In The Egyptologist, the best-selling author of Prague (2002) forgoes Eastern Europe for a jaunt back to ancient Egypt and the desperate quest for immortality. Through letters and journal entries, he introduces two unreliable narrators. In the 1920s, archaeologist Ralph Trilipush, bankrolled by his Boston fiancée’s family and guided by a scrap of hieroglyphic pornography, tries to unearth the tomb of an apocryphal king at a site near the newly discovered tomb of King Tut. The other storyline involves Australian detective Harold "Feral" Ferrell, who’s roving the world for clues to the murder of an amateur Egyptologist. When their stories merge, they both discover that no one is who he claims to be.
Random House. 394 pages. $24.95. ISBN: 1400062500
Detroit Free Press
"Phillips’ rollicking plot winds down to a finish both poignant and eye-popping—not a combination one finds every day! … Read Phillips’ grand Egyptologist and the name of Ralph M. Trilipush will stay with you for a long, long time." Susan Hall-Balduf
"Resonant and knowing, this comedy of manners and mores attests above all to an astonishing imagination. Its many voices, points of view, jokes and puzzles create a layered, multi-perspective book that is literally fabulous." Carlo Wolff
"As an indication of the playfulness at the heart of The Egyptologist, consider that the name of its protagonist, Ralph Trilipush, is an anagram of the name of its author, Arthur Phillips. … The author deftly shifts back and forth among a half-dozen voices and styles." Roger K. Miller
Los Angeles Times
"Arthur Phillip’s second novel, The Egyptologist, reads like a love child of Edgar Allan Poe’s The Cask of Amontillado and Vladimir Nabokov’s Pale Fire, with Oscar Wilde’s Bunbury from The Importance of Being Earnest as godparent. … The Egyptologist is about taking that most creative and desperate of urges, the desire to secure one’s legacy and immortality, to the most outlandish extremes imaginable." Heller McAlpin
Wall Street Journal
"Trapped inside this maze of unreliable testimony is a thoughtful meditation on the untrustworthiness of the past. Why believe what antiquity tells us when the present is so often made of lies? It is a testament to Mr. Phillips’s art that The Egyptologist keeps us reading to the very end without ever answering the question." John Freeman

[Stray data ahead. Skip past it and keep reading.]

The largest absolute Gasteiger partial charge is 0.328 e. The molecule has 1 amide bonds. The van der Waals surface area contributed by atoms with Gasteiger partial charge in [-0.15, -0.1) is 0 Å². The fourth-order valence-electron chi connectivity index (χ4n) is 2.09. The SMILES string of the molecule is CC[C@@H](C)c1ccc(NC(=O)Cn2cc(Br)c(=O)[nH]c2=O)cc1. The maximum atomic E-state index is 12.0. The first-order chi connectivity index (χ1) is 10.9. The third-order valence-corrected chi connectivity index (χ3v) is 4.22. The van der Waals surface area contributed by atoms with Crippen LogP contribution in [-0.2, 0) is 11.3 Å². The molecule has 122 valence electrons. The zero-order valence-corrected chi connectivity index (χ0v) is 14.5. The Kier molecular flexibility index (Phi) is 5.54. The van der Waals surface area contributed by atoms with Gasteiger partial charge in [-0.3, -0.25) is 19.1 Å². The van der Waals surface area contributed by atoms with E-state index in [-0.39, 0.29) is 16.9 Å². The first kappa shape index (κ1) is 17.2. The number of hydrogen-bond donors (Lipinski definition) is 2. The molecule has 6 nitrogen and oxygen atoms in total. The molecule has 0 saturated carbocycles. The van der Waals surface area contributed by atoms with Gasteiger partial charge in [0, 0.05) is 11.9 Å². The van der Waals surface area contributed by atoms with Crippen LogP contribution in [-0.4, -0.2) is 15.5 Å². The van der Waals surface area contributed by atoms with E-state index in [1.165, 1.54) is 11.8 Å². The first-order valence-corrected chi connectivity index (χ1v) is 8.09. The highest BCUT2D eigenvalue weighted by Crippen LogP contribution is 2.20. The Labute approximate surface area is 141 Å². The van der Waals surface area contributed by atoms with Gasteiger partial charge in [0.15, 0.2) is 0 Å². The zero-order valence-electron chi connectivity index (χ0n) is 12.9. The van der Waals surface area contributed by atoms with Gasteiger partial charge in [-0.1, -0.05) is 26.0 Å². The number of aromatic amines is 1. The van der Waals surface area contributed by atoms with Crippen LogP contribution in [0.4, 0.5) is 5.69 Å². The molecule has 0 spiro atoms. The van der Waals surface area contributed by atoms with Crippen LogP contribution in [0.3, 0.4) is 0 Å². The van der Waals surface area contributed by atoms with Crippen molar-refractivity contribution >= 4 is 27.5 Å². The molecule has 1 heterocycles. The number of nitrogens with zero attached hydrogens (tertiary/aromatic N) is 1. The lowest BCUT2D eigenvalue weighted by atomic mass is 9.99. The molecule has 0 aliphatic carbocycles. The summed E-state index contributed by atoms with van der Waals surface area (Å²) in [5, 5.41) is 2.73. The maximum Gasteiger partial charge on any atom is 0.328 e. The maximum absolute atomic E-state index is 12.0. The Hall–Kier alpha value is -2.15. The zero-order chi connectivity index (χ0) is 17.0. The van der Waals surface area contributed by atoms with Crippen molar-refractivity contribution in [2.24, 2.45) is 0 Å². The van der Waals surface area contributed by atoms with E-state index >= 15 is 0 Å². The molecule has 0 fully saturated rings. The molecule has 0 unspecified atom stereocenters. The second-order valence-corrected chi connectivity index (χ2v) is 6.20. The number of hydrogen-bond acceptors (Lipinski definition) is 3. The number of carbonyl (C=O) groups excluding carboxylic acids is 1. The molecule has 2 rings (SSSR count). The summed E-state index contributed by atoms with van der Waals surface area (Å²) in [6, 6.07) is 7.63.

New York Times
"In laying out these two plots, Mr. Phillips initially demonstrates great zest in mixing fact and fiction, history and satire to concoct a rollicking narrative that’s one part Evelyn Waugh, one part H. Rider Haggard, one part World Book Encyclopedia and several parts hokey movie melodrama. … Mr. Phillips’s own storytelling, sadly, grows increasingly self-indulgent and bloated as the book progresses, and combined with the reader’s knowledge of the ‘surprise ending,’ it makes for a disappointing conclusion to a novel that got off to such a promising and bouncy start." Michiko Kakutani
Don’t trust any of the half-dozen voices in Phillip’s second novel, a lighter but somehow deeper, more macabre work than his previous look at the Zeitgeist in 1990s Budapest. Phillips mixes fact and fiction to recreate a faux 1920s Egypt full of devious scenes, smart banter, and narrative tricks, particularly when examining hieroglyphics. Different voices and convoluted plots create a surprisingly deep novel about class, illusion, and immortality. Only the narration and ending raise questions; The New York Times called the storytelling "bloated" (Trilipush shares his never-ending disdain for Carter on nearly every page) and the end predictable; others found new, shocking surprises in each chapter.
Also by the Author
Prague | Arthur Phillips (2002): Nov/Dec 2002. The year is 1990, and five Westerners meet in the smoke-filled clubs of Budapest to discuss the meaning of life and love.